Wild Horse Roundups and Removals
Affect, Gender, Interspecies Politics
Keywords:Wild horses, interspecies politics, politics of emotion, affect, witnessing, entangled empathy, compassionate conservation, Bureau of Land Management, wild horse advocacy
Epistemological contestation about what – and whose – knowledge counts is central to the struggle about the future of wild horses on US public lands. In the politics of wild horse management, the construction of knowledge claims about wild horses as well as the formation of beliefs about their credibility is shaped by interspecies affective relations; relations that, we contend, are strikingly gendered. We seek to understand how these affective relations – the intermingling of facts and values – shape knowledge claims concerning wild horse roundups and removals carried out on federal lands managed by the Bureau of Land Management (BLM). Using data collected from 28 roundups and removals conducted between 2020 and 2022, in 7 states, we show that BLM’s disavowal of emotion in wild horse management places both wild horses and wild horse advocates in the same subaltern category of being destructive, disruptive, and out of place – in short, “feral.” The wild horse advocacy practices of witnessing roundups and removals of free-roaming horses from a position of “entangled empathy” discussed in this article reject this double-feralization of wild horses and the humans who care for them by establishing that wild horses are grievable, have ecological value, and are capable of participating in relations of interspecies kinship. We elaborate on these claims in terms of four major themes found in our data: protecting ecological integrity, regulating horses’ numbers, listening to nonhuman others, and debating advocacy strategies. Improved understanding of the political function of emotion helps identify a path toward managing wild horses more compassionately.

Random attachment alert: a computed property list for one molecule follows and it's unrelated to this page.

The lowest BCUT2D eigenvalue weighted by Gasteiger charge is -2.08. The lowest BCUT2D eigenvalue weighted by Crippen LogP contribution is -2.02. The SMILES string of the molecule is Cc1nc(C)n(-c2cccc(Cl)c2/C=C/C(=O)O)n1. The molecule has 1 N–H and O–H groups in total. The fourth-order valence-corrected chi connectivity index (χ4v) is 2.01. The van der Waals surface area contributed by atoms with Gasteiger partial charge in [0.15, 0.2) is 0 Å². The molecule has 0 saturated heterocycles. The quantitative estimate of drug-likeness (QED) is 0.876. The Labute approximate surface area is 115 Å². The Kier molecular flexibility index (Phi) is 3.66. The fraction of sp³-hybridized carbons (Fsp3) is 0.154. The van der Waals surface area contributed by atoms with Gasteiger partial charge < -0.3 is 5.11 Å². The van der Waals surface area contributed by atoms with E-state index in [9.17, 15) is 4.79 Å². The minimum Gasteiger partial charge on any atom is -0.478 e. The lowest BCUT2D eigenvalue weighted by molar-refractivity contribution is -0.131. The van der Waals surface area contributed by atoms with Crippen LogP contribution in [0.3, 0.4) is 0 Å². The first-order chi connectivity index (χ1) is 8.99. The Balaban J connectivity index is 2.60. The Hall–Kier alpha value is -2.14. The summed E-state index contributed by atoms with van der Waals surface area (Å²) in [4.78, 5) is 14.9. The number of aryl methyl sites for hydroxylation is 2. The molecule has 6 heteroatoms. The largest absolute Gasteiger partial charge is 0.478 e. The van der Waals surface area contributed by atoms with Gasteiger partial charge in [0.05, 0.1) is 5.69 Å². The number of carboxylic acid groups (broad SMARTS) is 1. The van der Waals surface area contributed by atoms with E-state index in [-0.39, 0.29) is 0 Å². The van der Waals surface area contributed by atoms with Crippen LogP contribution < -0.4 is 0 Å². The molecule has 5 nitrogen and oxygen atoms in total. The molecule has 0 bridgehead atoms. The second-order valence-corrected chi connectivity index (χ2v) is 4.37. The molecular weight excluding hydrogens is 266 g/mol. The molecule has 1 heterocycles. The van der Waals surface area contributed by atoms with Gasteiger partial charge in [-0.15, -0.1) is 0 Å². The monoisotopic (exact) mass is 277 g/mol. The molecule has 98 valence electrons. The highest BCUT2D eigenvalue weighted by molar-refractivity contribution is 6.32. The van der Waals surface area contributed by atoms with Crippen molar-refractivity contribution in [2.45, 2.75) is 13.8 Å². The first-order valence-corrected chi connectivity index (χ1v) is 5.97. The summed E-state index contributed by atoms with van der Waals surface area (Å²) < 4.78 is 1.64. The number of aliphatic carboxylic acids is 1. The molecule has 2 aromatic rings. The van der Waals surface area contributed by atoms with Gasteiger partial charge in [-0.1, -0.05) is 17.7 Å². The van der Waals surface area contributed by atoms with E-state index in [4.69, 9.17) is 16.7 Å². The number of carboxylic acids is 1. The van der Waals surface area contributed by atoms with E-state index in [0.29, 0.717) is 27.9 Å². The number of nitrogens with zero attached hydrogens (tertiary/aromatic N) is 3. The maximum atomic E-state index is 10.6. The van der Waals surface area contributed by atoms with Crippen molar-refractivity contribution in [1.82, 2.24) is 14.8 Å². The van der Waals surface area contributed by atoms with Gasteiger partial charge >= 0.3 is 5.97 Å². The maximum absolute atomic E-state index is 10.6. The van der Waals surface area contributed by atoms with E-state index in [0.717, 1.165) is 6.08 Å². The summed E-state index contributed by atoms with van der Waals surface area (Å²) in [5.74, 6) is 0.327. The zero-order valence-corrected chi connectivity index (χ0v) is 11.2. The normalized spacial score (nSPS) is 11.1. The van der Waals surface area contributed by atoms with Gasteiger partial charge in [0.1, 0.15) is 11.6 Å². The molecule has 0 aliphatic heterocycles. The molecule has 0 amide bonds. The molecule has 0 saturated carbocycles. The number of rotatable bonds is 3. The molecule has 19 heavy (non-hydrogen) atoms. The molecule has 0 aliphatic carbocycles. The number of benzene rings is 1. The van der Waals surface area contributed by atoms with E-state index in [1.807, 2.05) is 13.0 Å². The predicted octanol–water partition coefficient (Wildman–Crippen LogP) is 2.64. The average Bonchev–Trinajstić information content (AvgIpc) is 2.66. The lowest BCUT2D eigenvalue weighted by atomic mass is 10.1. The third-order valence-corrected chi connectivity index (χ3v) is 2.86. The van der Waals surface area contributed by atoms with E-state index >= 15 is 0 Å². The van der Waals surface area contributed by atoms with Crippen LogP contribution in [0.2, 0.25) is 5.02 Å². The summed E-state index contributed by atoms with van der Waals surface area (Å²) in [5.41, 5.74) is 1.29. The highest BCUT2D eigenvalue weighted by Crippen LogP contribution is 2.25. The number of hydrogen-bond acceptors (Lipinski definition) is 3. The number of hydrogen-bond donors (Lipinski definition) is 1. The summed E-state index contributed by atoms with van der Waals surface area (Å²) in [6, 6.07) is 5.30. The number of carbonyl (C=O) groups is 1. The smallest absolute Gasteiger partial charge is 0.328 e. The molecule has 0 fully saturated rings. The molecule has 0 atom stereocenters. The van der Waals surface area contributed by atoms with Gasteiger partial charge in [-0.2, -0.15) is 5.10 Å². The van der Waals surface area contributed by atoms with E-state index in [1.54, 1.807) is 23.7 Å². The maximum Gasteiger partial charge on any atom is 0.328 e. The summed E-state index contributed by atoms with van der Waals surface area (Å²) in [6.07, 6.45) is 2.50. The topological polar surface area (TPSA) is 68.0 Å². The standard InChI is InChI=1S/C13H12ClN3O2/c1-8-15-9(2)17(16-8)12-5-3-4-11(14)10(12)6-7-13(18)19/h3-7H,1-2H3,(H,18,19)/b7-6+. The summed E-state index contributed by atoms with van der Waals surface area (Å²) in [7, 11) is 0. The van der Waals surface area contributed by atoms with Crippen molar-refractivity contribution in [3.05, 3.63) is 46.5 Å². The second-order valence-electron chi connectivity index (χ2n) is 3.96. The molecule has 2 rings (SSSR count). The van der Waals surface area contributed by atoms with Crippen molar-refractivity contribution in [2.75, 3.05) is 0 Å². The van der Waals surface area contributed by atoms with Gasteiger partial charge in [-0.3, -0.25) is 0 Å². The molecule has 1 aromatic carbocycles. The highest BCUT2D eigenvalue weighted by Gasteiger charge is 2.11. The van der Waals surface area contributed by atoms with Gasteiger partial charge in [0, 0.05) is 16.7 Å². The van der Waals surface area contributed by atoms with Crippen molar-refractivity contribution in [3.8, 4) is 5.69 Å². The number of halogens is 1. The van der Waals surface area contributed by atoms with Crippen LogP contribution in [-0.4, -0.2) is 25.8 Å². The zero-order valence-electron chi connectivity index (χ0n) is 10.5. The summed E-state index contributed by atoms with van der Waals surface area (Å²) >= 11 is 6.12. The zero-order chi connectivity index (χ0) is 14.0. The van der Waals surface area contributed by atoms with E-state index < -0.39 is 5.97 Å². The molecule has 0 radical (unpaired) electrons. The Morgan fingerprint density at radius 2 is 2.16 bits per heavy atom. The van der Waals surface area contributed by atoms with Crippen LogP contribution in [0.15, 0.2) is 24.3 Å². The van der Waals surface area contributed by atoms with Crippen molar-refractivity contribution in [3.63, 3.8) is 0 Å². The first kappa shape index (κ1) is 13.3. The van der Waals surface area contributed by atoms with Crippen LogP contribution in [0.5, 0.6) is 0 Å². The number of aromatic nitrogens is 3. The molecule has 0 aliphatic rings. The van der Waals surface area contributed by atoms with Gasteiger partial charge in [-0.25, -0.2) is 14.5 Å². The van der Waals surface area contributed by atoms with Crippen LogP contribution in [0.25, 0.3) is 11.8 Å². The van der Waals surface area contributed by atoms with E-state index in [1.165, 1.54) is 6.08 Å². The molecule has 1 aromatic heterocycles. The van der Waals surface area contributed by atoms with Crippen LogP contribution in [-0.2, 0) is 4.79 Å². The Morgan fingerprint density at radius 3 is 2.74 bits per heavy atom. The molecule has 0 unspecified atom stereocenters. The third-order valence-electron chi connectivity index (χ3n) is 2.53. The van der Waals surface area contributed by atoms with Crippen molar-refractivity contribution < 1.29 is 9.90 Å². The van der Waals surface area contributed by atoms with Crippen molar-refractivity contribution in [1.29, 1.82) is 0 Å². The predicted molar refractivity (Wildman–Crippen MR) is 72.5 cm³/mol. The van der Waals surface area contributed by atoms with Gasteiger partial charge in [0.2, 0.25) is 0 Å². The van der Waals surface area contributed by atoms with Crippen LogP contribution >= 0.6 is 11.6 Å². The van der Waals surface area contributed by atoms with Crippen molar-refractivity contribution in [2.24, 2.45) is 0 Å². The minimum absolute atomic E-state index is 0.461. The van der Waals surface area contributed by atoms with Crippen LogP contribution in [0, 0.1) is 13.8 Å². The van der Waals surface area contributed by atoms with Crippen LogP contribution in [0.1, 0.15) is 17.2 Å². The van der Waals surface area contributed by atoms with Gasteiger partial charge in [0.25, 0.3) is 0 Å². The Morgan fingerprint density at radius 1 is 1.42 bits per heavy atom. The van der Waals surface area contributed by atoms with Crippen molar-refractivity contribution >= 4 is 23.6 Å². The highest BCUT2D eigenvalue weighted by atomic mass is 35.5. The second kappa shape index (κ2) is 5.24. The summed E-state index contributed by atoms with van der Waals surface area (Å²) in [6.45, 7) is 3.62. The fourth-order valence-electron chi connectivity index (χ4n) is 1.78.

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Copyright (c) 2023 Jennifer L Britton, Abigail Del Grosso, Cassidy Ellis, Christian Hunold (Author)
This work is licensed under a Creative Commons Attribution-NonCommercial 4.0 International License.